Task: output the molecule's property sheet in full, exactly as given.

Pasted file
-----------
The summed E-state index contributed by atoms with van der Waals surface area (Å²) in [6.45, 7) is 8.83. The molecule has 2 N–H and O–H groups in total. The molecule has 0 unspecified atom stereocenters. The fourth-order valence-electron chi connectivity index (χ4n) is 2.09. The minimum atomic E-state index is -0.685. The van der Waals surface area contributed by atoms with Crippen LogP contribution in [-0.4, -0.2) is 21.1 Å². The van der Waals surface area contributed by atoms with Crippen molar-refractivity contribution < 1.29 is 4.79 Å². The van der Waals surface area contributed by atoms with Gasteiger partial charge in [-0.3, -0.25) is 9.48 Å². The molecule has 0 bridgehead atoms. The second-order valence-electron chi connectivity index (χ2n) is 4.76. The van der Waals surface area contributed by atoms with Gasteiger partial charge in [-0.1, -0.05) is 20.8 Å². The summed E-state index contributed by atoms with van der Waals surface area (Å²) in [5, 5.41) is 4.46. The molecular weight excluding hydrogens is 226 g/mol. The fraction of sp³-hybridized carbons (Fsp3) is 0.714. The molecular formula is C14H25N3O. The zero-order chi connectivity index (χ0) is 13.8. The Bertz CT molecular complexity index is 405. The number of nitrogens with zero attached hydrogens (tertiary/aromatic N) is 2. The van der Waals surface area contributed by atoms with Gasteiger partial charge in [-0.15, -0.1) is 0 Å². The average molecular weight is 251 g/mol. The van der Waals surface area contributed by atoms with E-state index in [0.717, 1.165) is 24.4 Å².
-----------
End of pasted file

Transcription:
The summed E-state index contributed by atoms with van der Waals surface area (Å²) in [6.45, 7) is 8.83. The molecule has 2 N–H and O–H groups in total. The molecule has 0 unspecified atom stereocenters. The fourth-order valence-electron chi connectivity index (χ4n) is 2.09. The minimum atomic E-state index is -0.685. The van der Waals surface area contributed by atoms with Crippen LogP contribution in [-0.4, -0.2) is 21.1 Å². The van der Waals surface area contributed by atoms with Crippen molar-refractivity contribution < 1.29 is 4.79 Å². The van der Waals surface area contributed by atoms with Gasteiger partial charge in [-0.3, -0.25) is 9.48 Å². The molecule has 0 bridgehead atoms. The second-order valence-electron chi connectivity index (χ2n) is 4.76. The van der Waals surface area contributed by atoms with Gasteiger partial charge in [-0.1, -0.05) is 20.8 Å². The summed E-state index contributed by atoms with van der Waals surface area (Å²) in [5, 5.41) is 4.46. The molecular weight excluding hydrogens is 226 g/mol. The fraction of sp³-hybridized carbons (Fsp3) is 0.714. The molecular formula is C14H25N3O. The zero-order chi connectivity index (χ0) is 13.8. The Bertz CT molecular complexity index is 405. The number of nitrogens with zero attached hydrogens (tertiary/aromatic N) is 2. The van der Waals surface area contributed by atoms with Gasteiger partial charge in [-0.15, -0.1) is 0 Å². The average molecular weight is 251 g/mol. The van der Waals surface area contributed by atoms with E-state index in [0.717, 1.165) is 24.4 Å².